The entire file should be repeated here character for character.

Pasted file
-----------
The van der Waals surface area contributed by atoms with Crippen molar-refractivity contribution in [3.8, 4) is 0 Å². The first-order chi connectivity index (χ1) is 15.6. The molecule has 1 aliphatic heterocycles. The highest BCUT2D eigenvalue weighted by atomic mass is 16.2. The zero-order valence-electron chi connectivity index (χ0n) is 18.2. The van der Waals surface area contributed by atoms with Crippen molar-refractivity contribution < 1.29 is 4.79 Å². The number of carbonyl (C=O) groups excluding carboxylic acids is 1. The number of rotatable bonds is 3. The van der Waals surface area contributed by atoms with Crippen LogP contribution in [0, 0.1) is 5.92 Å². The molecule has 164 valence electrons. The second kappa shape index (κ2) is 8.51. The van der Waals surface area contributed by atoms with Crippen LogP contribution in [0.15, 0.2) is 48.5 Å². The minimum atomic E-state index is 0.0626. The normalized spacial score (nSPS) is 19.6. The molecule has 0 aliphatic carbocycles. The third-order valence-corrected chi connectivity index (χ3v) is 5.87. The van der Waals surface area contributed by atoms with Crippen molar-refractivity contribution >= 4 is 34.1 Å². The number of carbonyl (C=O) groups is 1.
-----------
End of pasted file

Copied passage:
The van der Waals surface area contributed by atoms with Crippen molar-refractivity contribution in [3.8, 4) is 0 Å². The first-order chi connectivity index (χ1) is 15.6. The molecule has 1 aliphatic heterocycles. The highest BCUT2D eigenvalue weighted by atomic mass is 16.2. The zero-order valence-electron chi connectivity index (χ0n) is 18.2. The van der Waals surface area contributed by atoms with Crippen molar-refractivity contribution < 1.29 is 4.79 Å². The number of carbonyl (C=O) groups excluding carboxylic acids is 1. The number of rotatable bonds is 3. The van der Waals surface area contributed by atoms with Crippen LogP contribution in [0, 0.1) is 5.92 Å². The molecule has 164 valence electrons. The second kappa shape index (κ2) is 8.51. The van der Waals surface area contributed by atoms with Crippen LogP contribution in [0.15, 0.2) is 48.5 Å². The minimum atomic E-state index is 0.0626. The normalized spacial score (nSPS) is 19.6. The molecule has 0 aliphatic carbocycles. The third-order valence-corrected chi connectivity index (χ3v) is 5.87. The van der Waals surface area contributed by atoms with Crippen molar-refractivity contribution >= 4 is 34.1 Å². The number of carbonyl (C=O) groups is 1.